[Anthony Ivins to Temple President Joseph Cardon and Counselors]
The following paragraph is part of a letter dated December 15th, 1922, from the First Presidency to Presidents of Temples:
"We feel constrained to call your attention to the custom prevailing to some extent in our temples of baptizing for health, and to remind you that baptism for health is no part of our temple work, and therefore to permit it to become a practice would be an innovation detrimental to temple work, and a departure as well from the provision instituted of the Lord for the care and healing of the sick of His Church. And in this connection we desire to say that the practice of Church members going to temples to be administered to is a departure from the way instituted of the Lord, and we are desirous that these things should be corrected and receive attention of the proper authorities in the branches, Wards and Stakes of the Church where they belong, and it will be for you to so inform your temple workers and those who may come to you from time to time for baptism for health and to be administered to."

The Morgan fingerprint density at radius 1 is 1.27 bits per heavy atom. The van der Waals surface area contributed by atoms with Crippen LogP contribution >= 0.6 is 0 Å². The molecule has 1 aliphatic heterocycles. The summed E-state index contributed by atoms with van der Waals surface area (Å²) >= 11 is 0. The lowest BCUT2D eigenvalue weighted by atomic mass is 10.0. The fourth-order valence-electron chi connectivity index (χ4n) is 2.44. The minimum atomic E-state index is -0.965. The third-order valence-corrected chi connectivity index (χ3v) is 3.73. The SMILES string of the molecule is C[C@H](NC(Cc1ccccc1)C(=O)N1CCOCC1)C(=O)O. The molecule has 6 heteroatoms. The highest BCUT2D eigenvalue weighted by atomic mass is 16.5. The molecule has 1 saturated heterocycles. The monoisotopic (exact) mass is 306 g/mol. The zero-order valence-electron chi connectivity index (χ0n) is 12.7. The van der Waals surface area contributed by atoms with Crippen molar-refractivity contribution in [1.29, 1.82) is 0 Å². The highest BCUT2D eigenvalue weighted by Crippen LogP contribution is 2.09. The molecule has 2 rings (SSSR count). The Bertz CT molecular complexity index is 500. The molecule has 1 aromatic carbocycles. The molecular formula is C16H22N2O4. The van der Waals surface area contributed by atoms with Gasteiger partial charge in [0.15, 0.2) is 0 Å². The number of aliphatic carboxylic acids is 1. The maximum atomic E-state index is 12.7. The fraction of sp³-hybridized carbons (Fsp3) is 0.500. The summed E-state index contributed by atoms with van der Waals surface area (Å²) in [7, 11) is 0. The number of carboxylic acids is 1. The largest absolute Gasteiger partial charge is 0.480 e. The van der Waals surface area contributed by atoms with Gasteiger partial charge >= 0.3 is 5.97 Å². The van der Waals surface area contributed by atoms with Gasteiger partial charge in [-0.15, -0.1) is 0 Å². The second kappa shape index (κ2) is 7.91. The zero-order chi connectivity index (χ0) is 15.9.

The Presidency would thank you to convey the information contained in the foregoing paragraph to your Bishops with the request that they issue no more recommends for baptisms for health or administrations to the sick.
Your brother, ANTHONY W. IVINS, In behalf of First Presidency.
[On October 3, 1914, the First Presidency had written:
"It must always be borne in mind that this administering to the sick by the sisters is in no sense a temple ordinance, and no one is allowed to use the words learned in the temple in washing and anointing the sick."]
[Source: 1923-January 18-Original circular letter. Church Historian's, in Clark, James R., Messages of the First Presidency (6 volumes)]